Courtesy of Bosch Service Solutions' Patrik Spreitzer, below is a transcript of his speaking session on 'Automation at Bosch: Scaling to AI – a practitioner’s view' to Build a Thriving Enterprise that took place at RPA & Intelligent Automation Live Virtual Conference.
Automation at Bosch: Scaling to AI – a practitioner’s view
The question is not if you automate, the question is when, how and how fast. Bosch Service Solutions applies its automation in various fields. From back office to front office. From scaling automation to AI within a customer centric organization.
From Frankfurt in Germany, to the world.
Patrick Sprites Sir, is joining us, he's the global operations, the co-ordinator of Quality and Automation Expert at Bosch Service Centers, since 2014. Patrick has been an integral part of the Bosch Service Center, a global team that focuses on enhancing and Customer Experience at Bosch.
In his role as Global Operations co-ordinator, he conceptualize and deliver it on harmonized processes and competence enhancement ushering in not just higher efficiency, but also improved process effectiveness equipped with a deep understanding of operational realities and transformation potential's.
Patrick has worked to identify innovative automation solutions and concepts to optimize and enhance the overall customer journey and operational efficiency bit with robotics process automation, chatbots, cognitive automation, or conversational AI.
Patrick is going to share with us a very practitioner zeal of how this technologists are used and implemented to create value. Patrick it's a real honor and pleasure to have you with us today. Very excited to have 2 to 2 witness your presentation.
Yeah, Good, good, Good afternoon. Good evening if you would be in Germany. So, so, thanks for having me. I'm looking forward to the next, roughly half an hour. So thanks for the short introduction, really, like I said, looking forward.
So, what I'm going to do, and it's just just say, just introduce me real quick, I mean, it's Patrick with name, like, like you heard. I would really like to focus in the next couple of minutes on three different pillars. So, I divided the presentation into three parts.
So, first of all, we're going to start and we're gonna have a short and rough overview in terms of, what are we doing within within Bosch, will be coming from, to set the context right then? I'd like to give you some insights into the automation and activities that we're doing with. A clear use case full course, and I'm gonna share our experiences that we made over over the time, or over the last month, and years, and the push service center.
So, combine at the end different automation technologies.
And, of course, this, as this is a common thing, I'm really looking forward, also, to your questions and later on. So, and I hope that you can enjoy the presentation. Right.
Well, we'll be coming from at the end, Osh established itself as a leader of IOT economy and IOT company, and recently launched the three Es tragedy. That means, we are an Bosch focusing on sensors, software, and services. And in push service solutions, as it's written into name, we are focusing on the service part.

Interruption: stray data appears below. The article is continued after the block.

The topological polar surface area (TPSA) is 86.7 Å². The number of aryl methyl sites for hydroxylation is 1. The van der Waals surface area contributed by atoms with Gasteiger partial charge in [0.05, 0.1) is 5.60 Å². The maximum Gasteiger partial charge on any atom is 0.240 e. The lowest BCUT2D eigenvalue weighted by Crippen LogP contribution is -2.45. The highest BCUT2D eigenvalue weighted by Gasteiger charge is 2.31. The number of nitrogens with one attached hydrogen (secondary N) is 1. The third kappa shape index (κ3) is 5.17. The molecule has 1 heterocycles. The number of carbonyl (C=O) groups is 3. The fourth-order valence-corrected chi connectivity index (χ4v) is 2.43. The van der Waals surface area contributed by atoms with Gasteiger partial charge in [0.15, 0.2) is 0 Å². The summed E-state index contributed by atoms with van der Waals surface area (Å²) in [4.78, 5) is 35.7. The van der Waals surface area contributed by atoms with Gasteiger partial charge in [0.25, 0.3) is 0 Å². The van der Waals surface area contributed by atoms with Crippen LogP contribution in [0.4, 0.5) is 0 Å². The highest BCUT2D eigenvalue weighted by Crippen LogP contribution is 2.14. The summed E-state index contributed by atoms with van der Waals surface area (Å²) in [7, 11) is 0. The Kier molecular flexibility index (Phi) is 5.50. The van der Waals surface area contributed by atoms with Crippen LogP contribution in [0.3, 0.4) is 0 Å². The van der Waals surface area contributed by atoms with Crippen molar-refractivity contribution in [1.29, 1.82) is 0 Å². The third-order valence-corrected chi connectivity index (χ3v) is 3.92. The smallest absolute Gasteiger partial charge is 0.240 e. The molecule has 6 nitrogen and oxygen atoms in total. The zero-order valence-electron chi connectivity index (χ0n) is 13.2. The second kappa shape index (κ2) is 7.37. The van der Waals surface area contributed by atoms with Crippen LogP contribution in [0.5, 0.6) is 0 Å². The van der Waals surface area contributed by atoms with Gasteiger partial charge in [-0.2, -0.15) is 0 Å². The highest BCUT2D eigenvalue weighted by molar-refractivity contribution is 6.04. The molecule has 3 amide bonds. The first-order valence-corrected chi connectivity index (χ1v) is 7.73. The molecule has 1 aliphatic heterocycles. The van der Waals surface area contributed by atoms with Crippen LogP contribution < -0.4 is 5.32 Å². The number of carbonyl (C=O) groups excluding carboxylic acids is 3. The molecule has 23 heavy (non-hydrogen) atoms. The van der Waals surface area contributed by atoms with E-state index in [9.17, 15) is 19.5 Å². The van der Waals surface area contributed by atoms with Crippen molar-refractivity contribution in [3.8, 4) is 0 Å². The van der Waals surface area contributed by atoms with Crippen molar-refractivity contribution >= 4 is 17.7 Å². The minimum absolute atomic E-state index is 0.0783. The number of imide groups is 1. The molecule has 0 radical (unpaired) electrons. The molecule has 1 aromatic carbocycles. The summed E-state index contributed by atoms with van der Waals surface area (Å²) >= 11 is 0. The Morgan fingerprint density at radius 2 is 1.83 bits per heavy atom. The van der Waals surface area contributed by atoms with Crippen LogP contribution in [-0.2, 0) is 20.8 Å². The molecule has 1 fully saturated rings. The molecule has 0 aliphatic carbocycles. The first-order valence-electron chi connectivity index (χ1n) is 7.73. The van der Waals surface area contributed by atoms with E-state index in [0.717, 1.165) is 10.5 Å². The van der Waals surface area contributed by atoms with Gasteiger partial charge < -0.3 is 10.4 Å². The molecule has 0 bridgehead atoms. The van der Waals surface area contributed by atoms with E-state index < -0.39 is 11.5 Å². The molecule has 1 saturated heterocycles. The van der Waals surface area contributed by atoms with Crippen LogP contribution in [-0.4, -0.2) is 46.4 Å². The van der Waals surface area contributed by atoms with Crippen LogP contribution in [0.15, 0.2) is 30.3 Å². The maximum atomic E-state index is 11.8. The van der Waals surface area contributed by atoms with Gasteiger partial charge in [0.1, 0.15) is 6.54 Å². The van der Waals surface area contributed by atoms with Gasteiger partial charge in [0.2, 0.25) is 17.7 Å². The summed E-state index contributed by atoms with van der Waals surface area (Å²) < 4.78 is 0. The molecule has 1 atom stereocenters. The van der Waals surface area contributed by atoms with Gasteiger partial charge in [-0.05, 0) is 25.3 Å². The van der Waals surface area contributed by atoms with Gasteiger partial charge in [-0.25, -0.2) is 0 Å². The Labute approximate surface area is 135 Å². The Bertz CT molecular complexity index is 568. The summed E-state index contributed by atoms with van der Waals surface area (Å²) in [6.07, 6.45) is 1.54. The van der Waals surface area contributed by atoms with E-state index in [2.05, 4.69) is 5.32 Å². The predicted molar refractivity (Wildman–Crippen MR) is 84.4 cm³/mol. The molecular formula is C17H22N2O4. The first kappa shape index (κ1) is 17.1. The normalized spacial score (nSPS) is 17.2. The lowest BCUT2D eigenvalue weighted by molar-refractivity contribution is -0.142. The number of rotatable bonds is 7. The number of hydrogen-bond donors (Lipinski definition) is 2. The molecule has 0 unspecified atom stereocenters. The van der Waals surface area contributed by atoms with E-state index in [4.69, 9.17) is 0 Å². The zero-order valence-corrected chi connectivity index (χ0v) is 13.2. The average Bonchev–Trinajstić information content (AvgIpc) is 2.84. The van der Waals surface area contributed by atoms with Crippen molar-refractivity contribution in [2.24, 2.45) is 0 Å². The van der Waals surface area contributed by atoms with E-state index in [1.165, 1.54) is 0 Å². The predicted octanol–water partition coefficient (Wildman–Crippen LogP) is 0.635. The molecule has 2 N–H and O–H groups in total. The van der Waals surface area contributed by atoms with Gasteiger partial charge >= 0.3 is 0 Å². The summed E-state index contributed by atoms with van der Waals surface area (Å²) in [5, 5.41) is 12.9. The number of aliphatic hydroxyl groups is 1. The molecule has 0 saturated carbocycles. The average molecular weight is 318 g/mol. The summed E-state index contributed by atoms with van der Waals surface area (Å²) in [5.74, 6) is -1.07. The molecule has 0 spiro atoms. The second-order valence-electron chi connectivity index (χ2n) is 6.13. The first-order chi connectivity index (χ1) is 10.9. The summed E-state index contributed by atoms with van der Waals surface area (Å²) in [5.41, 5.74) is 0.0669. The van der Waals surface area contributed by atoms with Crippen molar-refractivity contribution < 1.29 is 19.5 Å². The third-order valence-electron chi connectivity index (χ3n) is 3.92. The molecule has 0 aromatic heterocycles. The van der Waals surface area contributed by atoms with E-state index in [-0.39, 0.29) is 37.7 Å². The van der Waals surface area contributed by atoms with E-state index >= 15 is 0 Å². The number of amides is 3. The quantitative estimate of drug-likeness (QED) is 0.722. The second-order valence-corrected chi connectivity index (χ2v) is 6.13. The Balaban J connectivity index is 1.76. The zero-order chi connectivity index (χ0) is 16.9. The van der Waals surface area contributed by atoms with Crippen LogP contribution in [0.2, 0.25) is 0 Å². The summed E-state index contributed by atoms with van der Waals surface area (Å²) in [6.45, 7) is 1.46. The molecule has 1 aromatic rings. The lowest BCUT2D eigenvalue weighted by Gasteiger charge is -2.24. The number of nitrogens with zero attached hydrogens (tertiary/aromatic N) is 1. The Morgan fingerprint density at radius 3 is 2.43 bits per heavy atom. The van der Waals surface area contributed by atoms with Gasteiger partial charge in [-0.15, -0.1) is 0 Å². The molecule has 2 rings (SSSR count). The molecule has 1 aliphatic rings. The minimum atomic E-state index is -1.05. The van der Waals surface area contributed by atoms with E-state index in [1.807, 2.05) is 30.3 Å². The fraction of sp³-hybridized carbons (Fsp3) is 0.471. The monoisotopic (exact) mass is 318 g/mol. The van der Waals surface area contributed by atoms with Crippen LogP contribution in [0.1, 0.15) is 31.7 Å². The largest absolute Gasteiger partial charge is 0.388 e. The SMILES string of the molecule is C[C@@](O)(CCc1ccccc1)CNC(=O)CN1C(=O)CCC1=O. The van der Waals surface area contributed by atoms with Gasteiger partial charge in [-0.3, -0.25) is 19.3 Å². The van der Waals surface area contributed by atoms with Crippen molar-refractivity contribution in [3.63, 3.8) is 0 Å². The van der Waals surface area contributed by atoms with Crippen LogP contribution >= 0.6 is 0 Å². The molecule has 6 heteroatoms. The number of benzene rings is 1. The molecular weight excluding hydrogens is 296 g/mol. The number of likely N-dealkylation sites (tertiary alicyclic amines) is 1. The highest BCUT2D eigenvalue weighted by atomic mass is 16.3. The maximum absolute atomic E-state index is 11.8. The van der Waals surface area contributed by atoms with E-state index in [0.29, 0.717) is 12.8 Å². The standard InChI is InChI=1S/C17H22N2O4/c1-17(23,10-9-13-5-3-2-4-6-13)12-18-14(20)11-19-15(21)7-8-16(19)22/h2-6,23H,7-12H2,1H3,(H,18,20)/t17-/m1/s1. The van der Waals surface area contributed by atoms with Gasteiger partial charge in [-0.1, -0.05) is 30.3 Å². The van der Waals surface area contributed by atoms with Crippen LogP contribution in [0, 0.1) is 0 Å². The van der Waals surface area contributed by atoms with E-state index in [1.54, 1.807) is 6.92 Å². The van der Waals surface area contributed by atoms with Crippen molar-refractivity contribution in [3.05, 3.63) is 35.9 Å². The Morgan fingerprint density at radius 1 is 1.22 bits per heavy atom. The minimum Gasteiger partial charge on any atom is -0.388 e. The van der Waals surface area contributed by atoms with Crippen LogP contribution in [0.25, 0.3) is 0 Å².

Um, that means, at the end, we are delivering customer experience solutions, focusing on different parts of the life, took to commit, basic fee of, improving quality of life, basically, and that could be from the, emergency calls. So, for example, if you stuck in a car accident, for example, and you need some help, and most likely one of our colleagues in the operation centers are gonna help you, essentially, an emergency over, or at least verifying that, that, that you are fine.
And that you don't need help, Or, for example, that, if you're moving ahead in and you're losing some like it, just for, for big air carriers, for example, you could, could be in contact with our guys.
On the other hand, you're also going to see things, if you're stuck in an elevator, for example, I need some help.
Um, you most likely also get in contact with our, with our teams. These are some examples that we're doing for external customers, but we're also delivering services for Bosch as such as, we are focusing holistically on services.
And later in this presentation, you're also going to see this because I'm going to focusing on some services we're doing internally where Bosch at the end results, the customers such.
So, this, in a nutshell, what we coming from. The question in this presentation is obviously, why automation?
And we're always trying to, to describe this of leveraging the power of B, because at the end, nowadays, we are living in an environment where we live really, in an on demand, next day, delivery, generation, where people, or customers, would also rate, accompany them according to bad customer service. And bad customer service, that could cope with higher delivery time, that could be really longer waiting time, not immediately, not self-service. So it's really important that you take the customer experience in the account.
And to do so, you might need to reduce process execution costs because due to high costs, some processes can't really be done or needs to be done manually.
And if you're talking about, for example, a 27 service or 27, yeah, omnichannel multinational approach, then this could, of course, generate high costs, and therefore, you need to find a balance in-between.
And the third element on that, is the business model innovation.
I mean, with that, the following So just take, for example, Google Maps as an example, Google works in a way that it transforms basically, the business model, behind Classic navigation, 20 years ago, Location notifications was really, really difficult, but, because people were using physical maps, for directions, for example.